Tuesday, August 21, 2012

Author Bites - Deborah Willis on the Shorts

It had been a while since since I connected so deeply with a set of short stories.  I'm talking like reading Flannery O'Connor in college "a while" so I got myself a little giddy.  Despite not being a target audience for VANISHING I liked it so much I asked Deborah if she wanted to stop by.  Imagine my surprise when she said yes!  Woohoo!  While I am looking to branch out a bit in what I read I know it's going to take a while and I'm glad Deborah was okay with helping me do that.  Thanks for stopping by Debbie!

As a short story writer do you find it difficult to quarantine your stories to a snapshot in time? Or is this how they form in your head? 

It doesn't feel difficult at all. I wish I had a mind for stories that were longer if only because the market demands them, but I seem to be drawn now to the shorter form. I don't do outlines, which is maybe part of it. I just start writing, with characters and sometimes a situation or an image in mind. I often write a lot more than I end up keeping, so part of why my work is short in length is because I think editing is at least as important as writing. And I also read a lot of short stories, which I'm sure has influenced my imagination. I'm reading more novels now, with an eye to how they're put together, because one day I'd like to try my hand at a longer work. Until then, I'll keep doing what seems to come naturally, which is short stories.

Are there any plans to extend any of these shorts into novel-length books?

There are a couple of stories in the collection I'm still drawn to, but most feel finished to me. I always worry that the integrity of a story will be damaged if it's expanded. That's something I've been thinking about a lot right now, as I'm writing new work. It's always difficult to know the proper scope for an idea––it seems you often have to actually write it out, then put it aside and come back to it to know how much time and space it deserves.

You wrote from a variety of different perspectives. Is there any particular head you found rather difficult to get in to? Which did you find the easiest? (gender or character, really)

One of the pleasures of writing fiction for me is getting into someone else's head. It's an adventure from the comfort of my own desk! I don't remember having terrible difficulty with any of the characters in the collection––usually if I can't get a voice, I give up or put the story aside until it feels more alive and real. As for writing from the perspective of men, I've never given it much thought and this naive attitude helps a lot! I think that as a writer you simply have to go wherever you're drawn to going, especially in terms of character. And you'll know when it works and when it doesn't. I also always believe that people are people––complex and strange and unknowable, whether men or women, rich or poor, young or old.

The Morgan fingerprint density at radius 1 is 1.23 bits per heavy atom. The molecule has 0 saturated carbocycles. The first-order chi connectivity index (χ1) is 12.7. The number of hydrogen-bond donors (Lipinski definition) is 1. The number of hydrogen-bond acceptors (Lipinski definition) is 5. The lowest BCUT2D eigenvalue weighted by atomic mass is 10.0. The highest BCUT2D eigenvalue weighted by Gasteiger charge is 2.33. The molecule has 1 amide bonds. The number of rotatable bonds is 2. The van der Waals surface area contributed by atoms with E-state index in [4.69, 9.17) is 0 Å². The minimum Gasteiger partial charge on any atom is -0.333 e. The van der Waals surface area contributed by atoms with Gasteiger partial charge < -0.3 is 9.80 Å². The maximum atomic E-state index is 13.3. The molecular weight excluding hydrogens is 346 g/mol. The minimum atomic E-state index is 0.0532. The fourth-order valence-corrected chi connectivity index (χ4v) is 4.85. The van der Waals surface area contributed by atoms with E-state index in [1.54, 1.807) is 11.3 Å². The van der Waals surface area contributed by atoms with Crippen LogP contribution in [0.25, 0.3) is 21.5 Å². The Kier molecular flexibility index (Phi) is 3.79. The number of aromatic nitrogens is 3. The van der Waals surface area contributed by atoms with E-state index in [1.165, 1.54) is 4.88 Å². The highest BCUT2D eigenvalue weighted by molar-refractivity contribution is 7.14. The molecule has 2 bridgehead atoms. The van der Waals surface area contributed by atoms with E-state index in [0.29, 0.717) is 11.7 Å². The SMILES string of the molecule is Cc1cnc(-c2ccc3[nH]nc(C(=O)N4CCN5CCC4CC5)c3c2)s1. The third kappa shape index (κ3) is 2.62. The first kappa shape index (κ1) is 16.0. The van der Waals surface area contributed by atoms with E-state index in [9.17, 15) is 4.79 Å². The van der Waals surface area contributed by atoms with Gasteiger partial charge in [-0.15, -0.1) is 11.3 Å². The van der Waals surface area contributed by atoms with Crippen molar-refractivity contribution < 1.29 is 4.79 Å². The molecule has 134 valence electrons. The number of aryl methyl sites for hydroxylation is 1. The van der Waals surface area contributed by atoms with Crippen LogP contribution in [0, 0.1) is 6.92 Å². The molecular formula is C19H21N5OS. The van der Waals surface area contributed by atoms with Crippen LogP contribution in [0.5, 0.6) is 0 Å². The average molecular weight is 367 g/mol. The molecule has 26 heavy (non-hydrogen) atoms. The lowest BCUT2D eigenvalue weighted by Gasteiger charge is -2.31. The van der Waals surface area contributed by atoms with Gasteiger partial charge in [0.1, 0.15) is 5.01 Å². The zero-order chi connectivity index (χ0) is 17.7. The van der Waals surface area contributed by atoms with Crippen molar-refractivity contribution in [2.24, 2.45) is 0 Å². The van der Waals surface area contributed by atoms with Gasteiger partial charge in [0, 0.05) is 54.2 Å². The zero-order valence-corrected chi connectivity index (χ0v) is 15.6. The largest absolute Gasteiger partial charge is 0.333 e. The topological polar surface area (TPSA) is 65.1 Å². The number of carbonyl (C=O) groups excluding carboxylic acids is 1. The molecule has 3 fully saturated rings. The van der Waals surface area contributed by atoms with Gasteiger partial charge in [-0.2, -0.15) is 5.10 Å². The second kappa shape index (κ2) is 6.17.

That said, the easiest characters for me to embody are often the young women. Lise in "This Other Us" and the sisters in "The Separation" all came to me fully formed and I wrote those stories quickly and easily.

Are any of your stories based on your life experiences at all? 

When they are, the experience is so changed it's almost unrecognizable. I really did live in Alberta when a tornado hit, and "The Weather" came out of that experience. But the characters and their situation were entirely fictional. It's mysterious to me where they came from, but I feel oddly attached to them!

What's in store for your next book? 

I'm working on linked stories all about the same family. I'm at the horrible spot where I've written several of these stories but it's unclear to me whether they work together, whether I'll ever deem them publishable. It's an uncomfortable grey zone, but I think it happens to all of us. The trick is to be honest with yourself, or to have people around who will be honest. My fingers are crossed!
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